ISO 13849-1 Machine Guarding Adoption, Part 4 - safety standard merger

Adopting EN ISO 13849-1 by Dec. 31, 2011 has been taking a lot of attention this year particularly for manufacturers of machinery and global end users. Guess what? The IEC (International Electrotechnical Commission) world and the ISO (International Standardization Organization) world are voting to merge EN ISO 13849-1 and IEC 62061. Yikes – when will “Safety of Machinery – Safety Functions of Control Systems” settle down?

09/24/2011


Adopting EN ISO 13849-1 by Dec. 31, 2011 has been taking a lot of attention this year particularly for manufacturers of machinery and global end users. Guess what? The IEC (International Electrotechnical Commission) world and the ISO (International Standardization Organization) world are voting to merge EN ISO 13849-1 and IEC 62061. Yikes – when will “Safety of Machinery – Safety Functions of Control Systems” settle down?

   We been talking about a lot of new approaches, terminology, and considerations for industry faced with the compliance requirements integral to the adoption of ISO 13849-1 by Dec. 31, 2011. For many companies this will be a paradigm shift within their organizations but one that offers increased safety and fewer injuries for industry’s most valuable resource – the employee. We’re still fairly early in the learning and adoption curves for this full transition to designing in and compliance with these functional safety requirements. When will this potentially merged standard be completed and how will it affect Industry? This is the million dollar question!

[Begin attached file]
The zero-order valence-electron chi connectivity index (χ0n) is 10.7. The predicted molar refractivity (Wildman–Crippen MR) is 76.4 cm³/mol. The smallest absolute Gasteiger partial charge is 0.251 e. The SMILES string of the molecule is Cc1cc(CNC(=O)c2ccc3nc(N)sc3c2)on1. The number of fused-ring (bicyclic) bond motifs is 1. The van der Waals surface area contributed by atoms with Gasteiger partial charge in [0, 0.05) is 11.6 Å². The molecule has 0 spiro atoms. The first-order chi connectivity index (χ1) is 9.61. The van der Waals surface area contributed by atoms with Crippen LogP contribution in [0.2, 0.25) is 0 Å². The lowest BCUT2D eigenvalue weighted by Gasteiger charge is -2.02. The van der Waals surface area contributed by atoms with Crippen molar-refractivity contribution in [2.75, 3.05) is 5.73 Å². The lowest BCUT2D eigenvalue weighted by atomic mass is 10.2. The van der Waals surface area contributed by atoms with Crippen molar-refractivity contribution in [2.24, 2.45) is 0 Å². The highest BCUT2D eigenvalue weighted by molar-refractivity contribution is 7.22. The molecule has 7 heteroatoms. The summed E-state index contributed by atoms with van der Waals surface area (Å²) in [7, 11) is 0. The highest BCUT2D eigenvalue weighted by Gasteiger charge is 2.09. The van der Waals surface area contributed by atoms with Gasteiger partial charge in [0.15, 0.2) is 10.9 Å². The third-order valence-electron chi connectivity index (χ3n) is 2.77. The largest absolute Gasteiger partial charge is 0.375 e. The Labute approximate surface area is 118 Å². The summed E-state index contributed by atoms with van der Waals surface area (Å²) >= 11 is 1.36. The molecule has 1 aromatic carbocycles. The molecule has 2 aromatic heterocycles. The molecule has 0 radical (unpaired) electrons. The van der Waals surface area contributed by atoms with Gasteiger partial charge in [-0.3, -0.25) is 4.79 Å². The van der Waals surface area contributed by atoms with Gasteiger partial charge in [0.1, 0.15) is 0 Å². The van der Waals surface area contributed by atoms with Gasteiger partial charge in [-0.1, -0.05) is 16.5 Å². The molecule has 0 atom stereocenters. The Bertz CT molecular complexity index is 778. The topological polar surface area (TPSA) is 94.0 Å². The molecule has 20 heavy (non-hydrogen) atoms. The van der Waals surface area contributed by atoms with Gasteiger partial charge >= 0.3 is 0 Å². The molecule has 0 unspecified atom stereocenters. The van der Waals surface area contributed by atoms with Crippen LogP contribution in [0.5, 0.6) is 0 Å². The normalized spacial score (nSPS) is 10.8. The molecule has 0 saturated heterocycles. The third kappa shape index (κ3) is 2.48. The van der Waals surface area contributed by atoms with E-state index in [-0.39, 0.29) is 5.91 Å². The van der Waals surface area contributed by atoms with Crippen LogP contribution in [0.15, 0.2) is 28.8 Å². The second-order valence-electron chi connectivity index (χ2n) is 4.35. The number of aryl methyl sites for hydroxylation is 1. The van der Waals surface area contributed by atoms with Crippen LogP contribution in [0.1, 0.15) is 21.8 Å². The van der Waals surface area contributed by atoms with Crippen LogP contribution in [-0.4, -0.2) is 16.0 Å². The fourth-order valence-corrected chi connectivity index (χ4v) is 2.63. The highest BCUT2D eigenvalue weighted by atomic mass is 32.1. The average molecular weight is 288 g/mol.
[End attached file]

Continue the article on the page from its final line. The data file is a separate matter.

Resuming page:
Have any of you heard about this? Do you have any ideas on how this might affect your responsibilities or your business? Please let us know by providing your comments below.

   Briefly, in my opinion, the potential merger of 13849-1 and 62061 could be another significant advancement in machine guarding and functional safety of control systems. The NWIP (New Work Item Proposal) submitted by France is out for vote within IEC and ISO. Once approved a joint working group is formed and their activities and time schedule is defined for completion. The amount of work for this kind of effort I believe is substantial and completion could take four years. The new EN ISO 13849-1 was originally given a two year transition to take the place of EN 954-1 but experienced two extensions. Possibly this merged standard will also be awarded a two year phase in also which could place the compliance date in six years or roughly 2018. If it happens is seven years enough time to get ready?

   As for the second question, I believe the affect on your responsibilities or your business could be slight and positive. In 30,000 foot language I believe this is because 62061 does a great job of covering the more complex components of the control system (like safety PLC’s, safe motion, etc.) and 13849-1 does a great job of addressing the less complex components of the control system (like safety interlock switches, safety relays, etc.). Both of these standards use mathematically derived safety circuit design methodologies to determine safety levels of compliance and hazard mitigation. Surely, by 2018, industry should have enough experience using these standards to achieve safety compliance that adoption of the merged standard should be straight forward. The gotcha is of course – innovation. For the past ten years we’ve been it a fast paced cycle of safety automation innovation.

   What new technologies will automation suppliers bring to the market adding a third dimension to this question over the next 10 years?